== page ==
What to Do in the Similans?
- What to Do in the Similans?
- How to Get There?
- The Islands
- What to Do?
- 3 Facts to remember not to get in trouble
- Staying over in the Similans
- How to Book A Room in the Similans
- When are the Similan Islands open?
- Useful tips:
- On the not so fun side:
- Good to know about Similan Islands:
- More Photos of the Similans Islands
- Where are the Similan Islands?
- FAQs about Similan Islands
- More islands in Thailand
The Similan Islands form a fabulous archipelago in the Andaman Sea, just 120 km northwest of Phuket island. These small islands are so stunning; you don’t even need to be an excellent photographer to come back with amazing photos.
Most people go there on a day trip tour, but the best way to enjoy the Similan islands is to stay for two days. It’s a little far from Phuket and can be tiring to get there on a speedboat. This way, you’ll have some fabulous beaches almost for yourself in the morning and the evening, and having the beaches for yourself is priceless.
How to Get There?
To get there, you should consider booking a tour that takes you around for some snorkelling first, then drop you on the main island where a restaurant and basic accommodation are available. If you can afford it, try not to book the cheapest speedboat, unless you are on a strict budget. You don’t want to travel like a bunch of sardines in a tin can. Of course, if you are a diver, you’ll have dozens of dive centres offering this destination as a day trip from Khaolak or even better: as a liveaboard cruise.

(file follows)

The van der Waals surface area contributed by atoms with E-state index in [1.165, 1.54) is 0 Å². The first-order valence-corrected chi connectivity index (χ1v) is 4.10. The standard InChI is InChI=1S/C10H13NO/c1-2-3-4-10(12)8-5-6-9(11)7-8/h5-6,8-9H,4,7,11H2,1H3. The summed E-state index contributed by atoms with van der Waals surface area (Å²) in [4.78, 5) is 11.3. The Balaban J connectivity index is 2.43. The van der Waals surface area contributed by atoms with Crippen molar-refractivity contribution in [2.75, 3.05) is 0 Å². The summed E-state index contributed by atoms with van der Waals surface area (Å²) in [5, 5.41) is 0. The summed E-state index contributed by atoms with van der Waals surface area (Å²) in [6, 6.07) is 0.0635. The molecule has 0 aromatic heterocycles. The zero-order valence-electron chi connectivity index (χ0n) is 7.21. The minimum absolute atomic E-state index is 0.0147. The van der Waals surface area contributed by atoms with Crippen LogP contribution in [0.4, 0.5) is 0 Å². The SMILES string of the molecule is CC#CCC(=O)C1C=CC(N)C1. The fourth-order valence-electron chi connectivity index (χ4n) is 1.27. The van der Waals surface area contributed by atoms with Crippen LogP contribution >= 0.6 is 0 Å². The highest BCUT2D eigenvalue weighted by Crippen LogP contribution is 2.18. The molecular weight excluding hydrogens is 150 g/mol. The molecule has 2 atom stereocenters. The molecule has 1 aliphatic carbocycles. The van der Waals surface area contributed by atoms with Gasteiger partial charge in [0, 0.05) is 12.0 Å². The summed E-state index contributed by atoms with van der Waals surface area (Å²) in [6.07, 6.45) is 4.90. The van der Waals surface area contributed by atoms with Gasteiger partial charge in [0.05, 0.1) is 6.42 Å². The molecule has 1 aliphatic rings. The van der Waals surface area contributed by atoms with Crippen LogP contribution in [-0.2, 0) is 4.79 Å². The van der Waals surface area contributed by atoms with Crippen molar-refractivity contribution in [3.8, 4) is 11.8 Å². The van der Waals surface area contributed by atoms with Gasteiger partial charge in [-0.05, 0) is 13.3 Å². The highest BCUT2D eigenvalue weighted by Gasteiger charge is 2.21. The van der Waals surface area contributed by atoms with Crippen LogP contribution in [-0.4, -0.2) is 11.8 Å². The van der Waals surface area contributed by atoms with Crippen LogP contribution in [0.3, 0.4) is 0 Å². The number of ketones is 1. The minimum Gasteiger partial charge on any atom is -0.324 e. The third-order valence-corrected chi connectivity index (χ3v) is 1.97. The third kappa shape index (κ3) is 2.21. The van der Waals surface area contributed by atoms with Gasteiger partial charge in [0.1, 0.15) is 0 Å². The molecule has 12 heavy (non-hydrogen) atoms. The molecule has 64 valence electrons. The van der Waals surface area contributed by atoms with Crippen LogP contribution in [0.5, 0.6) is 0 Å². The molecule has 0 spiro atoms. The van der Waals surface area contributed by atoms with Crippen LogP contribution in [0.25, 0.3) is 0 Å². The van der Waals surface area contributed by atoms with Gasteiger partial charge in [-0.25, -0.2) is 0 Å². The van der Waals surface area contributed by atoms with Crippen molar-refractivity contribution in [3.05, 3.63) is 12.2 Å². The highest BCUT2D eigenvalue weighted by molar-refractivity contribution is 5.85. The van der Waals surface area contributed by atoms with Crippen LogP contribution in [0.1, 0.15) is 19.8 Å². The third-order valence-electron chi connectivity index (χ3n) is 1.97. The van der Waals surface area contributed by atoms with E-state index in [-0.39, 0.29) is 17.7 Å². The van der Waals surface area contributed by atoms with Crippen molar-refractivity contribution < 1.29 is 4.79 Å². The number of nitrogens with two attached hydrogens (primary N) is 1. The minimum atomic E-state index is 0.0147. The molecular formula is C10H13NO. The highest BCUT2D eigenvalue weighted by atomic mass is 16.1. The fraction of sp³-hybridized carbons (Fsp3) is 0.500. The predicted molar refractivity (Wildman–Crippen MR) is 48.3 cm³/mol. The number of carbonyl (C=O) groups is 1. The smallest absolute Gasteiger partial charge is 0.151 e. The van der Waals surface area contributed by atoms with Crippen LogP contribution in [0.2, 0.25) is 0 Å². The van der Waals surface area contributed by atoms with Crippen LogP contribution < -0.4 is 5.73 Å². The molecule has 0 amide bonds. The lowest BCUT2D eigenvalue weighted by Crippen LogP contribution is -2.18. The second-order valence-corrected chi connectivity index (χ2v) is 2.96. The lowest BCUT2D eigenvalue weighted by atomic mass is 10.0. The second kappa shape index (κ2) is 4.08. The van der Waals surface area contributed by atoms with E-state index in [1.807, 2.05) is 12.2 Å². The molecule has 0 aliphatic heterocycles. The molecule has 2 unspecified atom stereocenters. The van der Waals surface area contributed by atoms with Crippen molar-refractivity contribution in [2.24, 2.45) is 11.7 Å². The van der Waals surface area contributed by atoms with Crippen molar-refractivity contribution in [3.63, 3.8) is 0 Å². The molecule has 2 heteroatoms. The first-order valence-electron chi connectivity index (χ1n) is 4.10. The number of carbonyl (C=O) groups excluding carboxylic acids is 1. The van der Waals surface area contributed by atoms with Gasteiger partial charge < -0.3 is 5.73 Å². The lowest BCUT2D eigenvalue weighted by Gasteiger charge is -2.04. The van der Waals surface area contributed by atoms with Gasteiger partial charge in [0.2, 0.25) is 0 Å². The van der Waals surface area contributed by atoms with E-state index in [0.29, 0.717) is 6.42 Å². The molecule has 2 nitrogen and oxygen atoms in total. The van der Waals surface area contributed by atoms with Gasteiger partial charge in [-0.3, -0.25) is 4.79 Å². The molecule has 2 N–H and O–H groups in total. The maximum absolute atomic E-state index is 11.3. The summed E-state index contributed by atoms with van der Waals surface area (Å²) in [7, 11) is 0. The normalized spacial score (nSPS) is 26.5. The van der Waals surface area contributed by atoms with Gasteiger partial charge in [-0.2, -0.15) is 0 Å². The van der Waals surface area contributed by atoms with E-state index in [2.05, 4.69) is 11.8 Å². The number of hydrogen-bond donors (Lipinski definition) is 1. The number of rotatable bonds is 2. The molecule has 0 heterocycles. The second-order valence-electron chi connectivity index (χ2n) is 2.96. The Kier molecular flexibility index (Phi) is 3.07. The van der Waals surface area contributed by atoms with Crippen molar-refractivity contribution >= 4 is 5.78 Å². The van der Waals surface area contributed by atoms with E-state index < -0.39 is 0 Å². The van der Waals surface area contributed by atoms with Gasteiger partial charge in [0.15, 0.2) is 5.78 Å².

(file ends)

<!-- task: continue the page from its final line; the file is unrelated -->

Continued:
The Similans are open from October 15 to May 15. Time varies each year so always check before planning a day out there.
Similan comes from a Malay dialect word meaning nine. The park had originally nine islands numbered 1 to 9 but expanded to include two islands located a little further in 1998: Ko Tachai and Ko Bon. Each island has a name and a number, covering 140 km2.
Island 1: Ko Hu Yong
Island 2: Ko Payang
Island 3: Ko Payan
Island 4: Ko Miang
Island 5: Ko Ha
Island 6: Ko Payu
Island 7: Ko Hin Pousar
Island 8: Ko Similan
Island 9: Ko Bangu
Island 10: Ko Bon, also known as Ko Talu
Island 11: Ko Tachai
(The two main islands are Ko Miang and Ko Similan)
What to Do?
The main part of the archipelago consists of 9 islands, but you will only have time to visit 2 or 3. The first is very well known for its iconic landmark made of giant boulders perched at the top of a hill overlooking the incredibly clear water of the bay below. You’ll arrive in the morning and will have just a bit of time to explore it and even climb on top of it, maybe one hour, but do it if you can, the view from up there is worth it!